Don’t Eat Anything Your Great-great Grandmother Wouldn’t Recognize As Food

Don’t eat anything your great-great grandmother wouldn’t recognize as food
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“Don’t eat anything your great-great grandmother wouldn’t recognize as food. There are a great many food-like items in the supermarket your ancestors wouldn’t recognize as food.. stay away from these.” – Michael Pollan

Michael Pollan is a journalist, activist, and author of the book “The Omnivore’s Dilemma,” named as one of the ten best books of 2006 by the New York Times and the Washington Post. He received an M.A. in English from Columbia University, and currently works as a professor of journalism. When he’s not teaching and writing his own books, he contributes for the New York Times magazine. He has received several awards in journalism including the James Beard Award for the Best Magazine Series in 2003 and the Reuters I.U.C.N. 2000 Global Award for Environmental Journalism.

Pollan is a harsh critic of U.S. food policies. He contends that Americans are obsessed with healthy eating yet invented a Western diet that consists of unrecognizable food. He finds it ironic that even though French people consume a lot of cheese, wine and foie gras, they have better heart health than most Americans. He calls the Western diet as the worst in the world.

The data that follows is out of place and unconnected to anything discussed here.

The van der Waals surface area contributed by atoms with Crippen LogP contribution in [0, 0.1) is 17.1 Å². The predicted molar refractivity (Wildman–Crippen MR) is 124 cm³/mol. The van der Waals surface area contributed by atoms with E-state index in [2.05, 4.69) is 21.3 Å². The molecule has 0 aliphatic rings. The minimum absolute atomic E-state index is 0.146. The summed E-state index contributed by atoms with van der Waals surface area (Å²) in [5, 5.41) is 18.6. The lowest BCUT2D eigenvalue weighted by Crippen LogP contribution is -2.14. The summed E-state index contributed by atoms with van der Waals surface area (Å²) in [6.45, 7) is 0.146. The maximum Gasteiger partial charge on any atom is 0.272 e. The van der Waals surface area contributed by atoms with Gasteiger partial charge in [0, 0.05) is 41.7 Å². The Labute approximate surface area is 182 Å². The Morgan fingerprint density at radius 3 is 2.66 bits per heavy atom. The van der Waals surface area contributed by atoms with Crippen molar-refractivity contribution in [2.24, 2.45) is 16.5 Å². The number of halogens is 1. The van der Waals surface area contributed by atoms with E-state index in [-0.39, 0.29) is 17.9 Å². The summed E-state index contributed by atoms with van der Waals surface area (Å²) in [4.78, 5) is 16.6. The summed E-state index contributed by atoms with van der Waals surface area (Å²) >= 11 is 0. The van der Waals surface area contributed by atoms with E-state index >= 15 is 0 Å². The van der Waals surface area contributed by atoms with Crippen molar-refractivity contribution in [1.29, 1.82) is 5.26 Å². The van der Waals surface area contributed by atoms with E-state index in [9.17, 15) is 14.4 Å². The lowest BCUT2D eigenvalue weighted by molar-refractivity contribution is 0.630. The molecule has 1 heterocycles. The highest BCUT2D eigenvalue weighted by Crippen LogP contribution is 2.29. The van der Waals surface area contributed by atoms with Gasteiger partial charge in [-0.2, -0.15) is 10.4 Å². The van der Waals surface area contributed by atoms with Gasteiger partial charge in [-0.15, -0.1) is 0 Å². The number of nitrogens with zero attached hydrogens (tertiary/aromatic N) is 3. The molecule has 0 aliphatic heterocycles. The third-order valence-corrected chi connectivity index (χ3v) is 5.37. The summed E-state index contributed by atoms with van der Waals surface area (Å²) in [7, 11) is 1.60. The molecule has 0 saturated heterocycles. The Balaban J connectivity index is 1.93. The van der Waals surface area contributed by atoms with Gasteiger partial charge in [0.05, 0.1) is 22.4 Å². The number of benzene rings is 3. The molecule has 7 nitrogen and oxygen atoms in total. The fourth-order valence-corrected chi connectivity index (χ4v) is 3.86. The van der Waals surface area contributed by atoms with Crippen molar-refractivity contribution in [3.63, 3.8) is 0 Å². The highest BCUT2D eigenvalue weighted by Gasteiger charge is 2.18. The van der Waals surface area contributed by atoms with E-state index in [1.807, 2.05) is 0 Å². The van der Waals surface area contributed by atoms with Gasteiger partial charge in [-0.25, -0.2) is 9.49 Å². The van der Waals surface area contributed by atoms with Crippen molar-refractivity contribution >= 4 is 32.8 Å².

Pollan’s battle cry is “Eat real food.” With today’s craze on new food products, or as he calls it “edible food-like substances,” people are at risk of consuming ingredients that aren’t supposed to be consumed. In his books, he reiterates the importance of checking the label before purchasing, eating organic, and leaving the table a little hungry.

Inevitably, criticisms were thrown at him by big companies and even the American government. As Pollan says, “But that’s the challenge—to change the system more than it changes you.”

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